Morning Read 4/20: Tillerson calls Iran nuclear deal a failure

Rex Tillerson criticized the Iran deal yesterday [US gov]
Rex Tillerson criticized the Iran deal yesterday [US gov]

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Turkey pleased by Trump’s approach: President Erdoğan

Turkey is pleased by the way U.S. Donald Trump is approaching things, and would like a sit-down meeting to discuss the bilateral partnership, Turkish President Recep Tayyip Erdoğan said Monday, calling the U.S. and Turkey allies.

“The way President Trump is approaching matters is encouraging, makes us happy,” Erdoğan told CNN International in an exclusive interview.

“We are going to sit down and determine a roadmap as two strategic partners, the United States and Turkey, as allies, as important countries in NATO, we believe that we can resolve significant problems,” he added. “Therefore we do not have any difficulties on that front,” Erdoğan said.

Asked about Trump’s telephone call to congratulate Erdogan on his victory in the weekend historic referendum, in which a majority of Turkish voters voted in favor of constitutional changes, Erdoğan recalled that it took place amid Easter celebrations, and added that he hopes for “a face-to-face meeting and to take ahead, take forward our relationship.”

“We agreed we will have that meeting in due course,” he added.

According to presidential sources, the leaders also discussed cooperation on Syria and against terrorism as well as the Assad regime’s chemical attack earlier this month that killed some 100 civilians. [YENISAFAK]

Tillerson declares the Iran nuclear deal a failure

Secretary of State Rex Tillerson declared the Iran nuclear deal a failure on Wednesday but left open the possibility the Trump administration will uphold it nonetheless.

The top American diplomat sought to reinforce the notion that the U.S. is aggressively countering Iran’s destabilizing behavior throughout the Middle East, even though President Donald Trump so far has not pulled out of the deal. Tillerson spoke a day after certifying to Congress that Iran is complying with its obligations under the 2015 deal, a requirement for Tehran to continue receiving relief from nuclear sanctions.

“The JCPOA fails to achieve the objective of a non-nuclear Iran,” Tillerson said, using an acronym for the 2015 nuclear deal. “It only delays their goal of becoming a nuclear state.”

He said the deal, brokered by former President Barack Obama’s administration along with other world powers, represented the “same failed approach” the U.S. has taken to North Korea. Like with the North, Tillerson said, the Trump administration was unwilling to be patient with Iran, ticking through a list of countries where he said Iran was supporting terrorism and violence.

Tillerson’s hastily arranged statement before cameras at the State Department reflected the competing forces pulling at the Trump administration as it develops its policy toward Iran. On the one hand, Trump wants to show he’s being tougher than Obama toward Iran, but on the other hand, he’s not yet ready to rip up the deal.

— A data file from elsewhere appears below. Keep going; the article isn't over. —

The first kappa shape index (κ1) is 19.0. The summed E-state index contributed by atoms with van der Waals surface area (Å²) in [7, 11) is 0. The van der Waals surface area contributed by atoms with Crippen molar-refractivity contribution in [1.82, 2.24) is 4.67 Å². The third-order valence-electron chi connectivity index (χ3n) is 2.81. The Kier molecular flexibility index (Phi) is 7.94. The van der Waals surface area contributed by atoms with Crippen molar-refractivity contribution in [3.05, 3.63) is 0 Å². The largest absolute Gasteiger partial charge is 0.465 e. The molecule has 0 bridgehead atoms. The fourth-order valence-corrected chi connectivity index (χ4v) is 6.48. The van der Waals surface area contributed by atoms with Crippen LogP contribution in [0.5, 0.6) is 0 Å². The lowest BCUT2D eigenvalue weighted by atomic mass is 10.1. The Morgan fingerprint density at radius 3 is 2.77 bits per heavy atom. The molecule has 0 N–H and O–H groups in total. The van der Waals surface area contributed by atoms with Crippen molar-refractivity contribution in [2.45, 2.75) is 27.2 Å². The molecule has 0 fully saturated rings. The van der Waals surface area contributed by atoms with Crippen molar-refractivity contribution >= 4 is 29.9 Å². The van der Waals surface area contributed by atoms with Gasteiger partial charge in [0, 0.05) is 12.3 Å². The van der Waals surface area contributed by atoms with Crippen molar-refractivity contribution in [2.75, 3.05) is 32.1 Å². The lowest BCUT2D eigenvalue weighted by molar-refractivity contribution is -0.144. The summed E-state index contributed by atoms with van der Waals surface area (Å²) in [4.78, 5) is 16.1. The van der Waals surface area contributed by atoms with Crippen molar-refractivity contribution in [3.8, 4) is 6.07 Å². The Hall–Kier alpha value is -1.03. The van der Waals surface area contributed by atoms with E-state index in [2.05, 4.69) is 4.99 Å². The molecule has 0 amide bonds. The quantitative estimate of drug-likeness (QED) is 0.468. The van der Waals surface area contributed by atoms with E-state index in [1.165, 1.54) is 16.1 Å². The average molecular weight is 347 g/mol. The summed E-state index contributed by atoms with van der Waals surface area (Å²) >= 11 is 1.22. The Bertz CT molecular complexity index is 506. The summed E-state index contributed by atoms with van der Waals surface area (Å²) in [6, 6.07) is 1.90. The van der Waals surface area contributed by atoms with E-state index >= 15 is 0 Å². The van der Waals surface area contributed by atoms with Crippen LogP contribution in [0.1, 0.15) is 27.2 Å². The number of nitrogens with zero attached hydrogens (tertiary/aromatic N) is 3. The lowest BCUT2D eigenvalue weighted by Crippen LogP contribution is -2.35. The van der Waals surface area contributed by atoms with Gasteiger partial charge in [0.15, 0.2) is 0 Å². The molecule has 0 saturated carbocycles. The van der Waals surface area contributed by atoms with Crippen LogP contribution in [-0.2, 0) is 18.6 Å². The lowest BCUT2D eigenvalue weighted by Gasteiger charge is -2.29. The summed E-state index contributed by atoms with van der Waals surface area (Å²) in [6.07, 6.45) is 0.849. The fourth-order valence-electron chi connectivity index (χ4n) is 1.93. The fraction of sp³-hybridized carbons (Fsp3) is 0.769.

Trump as a candidate vowed to discard or renegotiate the pact, and shortly after taking office his administration put Tehran “on notice” that its troublesome behavior would no longer be tolerated. But neither Iran nor the other world powers that negotiated the agreement have any interest in re-opening the deal, and U.S. companies stand to lose billions if the deal is scuttled.

The deal’s critics, though, say it fails to achieve even that goal because key restrictions on Iran’s nuclear development sunset after a decade or more. With some of those critics now in office, Tillerson’s comments Wednesday marked the first time that position has been echoed by the U.S. government.

Still, since taking office, Trump has stopped promising he’ll gut the deal. Tillerson said that decision will be made as part of a governmentwide review of Iran policy currently under way. “The Trump administration has no intention of passing the buck to a future administration on Iran,” Tillerson said. [AP]

Pence: The United States is not seeking negotiations with North Korea

When Vice President Pence spoke at the Korean demilitarized zone on Monday, he said that the United States sought to solve the North Korean crisis “through peaceable means and negotiations,” after increasing pressure on the Pyongyang regime. But in an interview with me on Wednesday afternoon, he adopted a harder line: The Trump administration, he said, demands that North Korea abandon its nuclear and ballistic missile programs without any promise of direct negotiations with the United States.

This change in message, if translated into a firm policy of not negotiating with North Korea, could have huge implications. If the United States is unwilling to negotiate with North Korea, and the regime is unwilling to abandon its nuclear and missile programs based on pressure alone, the prospect of the United States using military action to prevent North Korea from developing the capability to strike the continental United States becomes more likely. Also, the Trump administration could open a gap with its key allies as well as China, who all anticipate an eventual return to something akin to the previous multilateral negotiations with Pyongyang.

“I think the path of negotiations with North Korea has been a colossal failure now for more than 25 years,” Pence told me. “We believe that through discussions and negotiations among nations apart from North Korea that we may well be able to bring the kind of economic and diplomatic pressure that would result in North Korea finally abandoning its nuclear ambitions and its ballistic missile program.”